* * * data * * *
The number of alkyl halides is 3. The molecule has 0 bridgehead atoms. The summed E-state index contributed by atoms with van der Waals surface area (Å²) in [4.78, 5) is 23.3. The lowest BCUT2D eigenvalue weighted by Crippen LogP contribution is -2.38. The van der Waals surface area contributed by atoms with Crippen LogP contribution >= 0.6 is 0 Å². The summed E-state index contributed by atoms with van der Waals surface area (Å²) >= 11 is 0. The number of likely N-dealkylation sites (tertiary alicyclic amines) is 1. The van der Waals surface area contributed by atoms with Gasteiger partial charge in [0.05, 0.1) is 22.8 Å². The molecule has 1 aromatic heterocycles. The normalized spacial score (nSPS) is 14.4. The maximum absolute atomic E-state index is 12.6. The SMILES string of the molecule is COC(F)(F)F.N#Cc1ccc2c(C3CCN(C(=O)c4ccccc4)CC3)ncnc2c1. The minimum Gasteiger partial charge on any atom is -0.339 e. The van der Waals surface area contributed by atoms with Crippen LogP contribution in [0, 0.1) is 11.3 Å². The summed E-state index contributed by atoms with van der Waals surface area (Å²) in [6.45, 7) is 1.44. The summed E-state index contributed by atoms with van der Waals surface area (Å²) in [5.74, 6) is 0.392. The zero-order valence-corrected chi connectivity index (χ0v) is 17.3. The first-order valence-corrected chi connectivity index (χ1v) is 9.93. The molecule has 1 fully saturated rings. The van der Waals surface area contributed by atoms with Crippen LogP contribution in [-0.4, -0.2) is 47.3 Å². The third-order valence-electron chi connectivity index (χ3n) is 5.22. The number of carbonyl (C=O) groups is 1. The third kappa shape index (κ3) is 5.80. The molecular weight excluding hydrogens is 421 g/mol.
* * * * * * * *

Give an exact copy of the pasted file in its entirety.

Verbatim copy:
The number of alkyl halides is 3. The molecule has 0 bridgehead atoms. The summed E-state index contributed by atoms with van der Waals surface area (Å²) in [4.78, 5) is 23.3. The lowest BCUT2D eigenvalue weighted by Crippen LogP contribution is -2.38. The van der Waals surface area contributed by atoms with Crippen LogP contribution >= 0.6 is 0 Å². The summed E-state index contributed by atoms with van der Waals surface area (Å²) >= 11 is 0. The number of likely N-dealkylation sites (tertiary alicyclic amines) is 1. The van der Waals surface area contributed by atoms with Gasteiger partial charge in [0.05, 0.1) is 22.8 Å². The molecule has 1 aromatic heterocycles. The normalized spacial score (nSPS) is 14.4. The maximum absolute atomic E-state index is 12.6. The SMILES string of the molecule is COC(F)(F)F.N#Cc1ccc2c(C3CCN(C(=O)c4ccccc4)CC3)ncnc2c1. The minimum Gasteiger partial charge on any atom is -0.339 e. The van der Waals surface area contributed by atoms with Crippen LogP contribution in [0, 0.1) is 11.3 Å². The summed E-state index contributed by atoms with van der Waals surface area (Å²) in [6.45, 7) is 1.44. The summed E-state index contributed by atoms with van der Waals surface area (Å²) in [5.74, 6) is 0.392. The zero-order valence-corrected chi connectivity index (χ0v) is 17.3. The first-order valence-corrected chi connectivity index (χ1v) is 9.93. The molecule has 1 fully saturated rings. The van der Waals surface area contributed by atoms with Crippen LogP contribution in [-0.4, -0.2) is 47.3 Å². The third-order valence-electron chi connectivity index (χ3n) is 5.22. The number of carbonyl (C=O) groups is 1. The third kappa shape index (κ3) is 5.80. The molecular weight excluding hydrogens is 421 g/mol.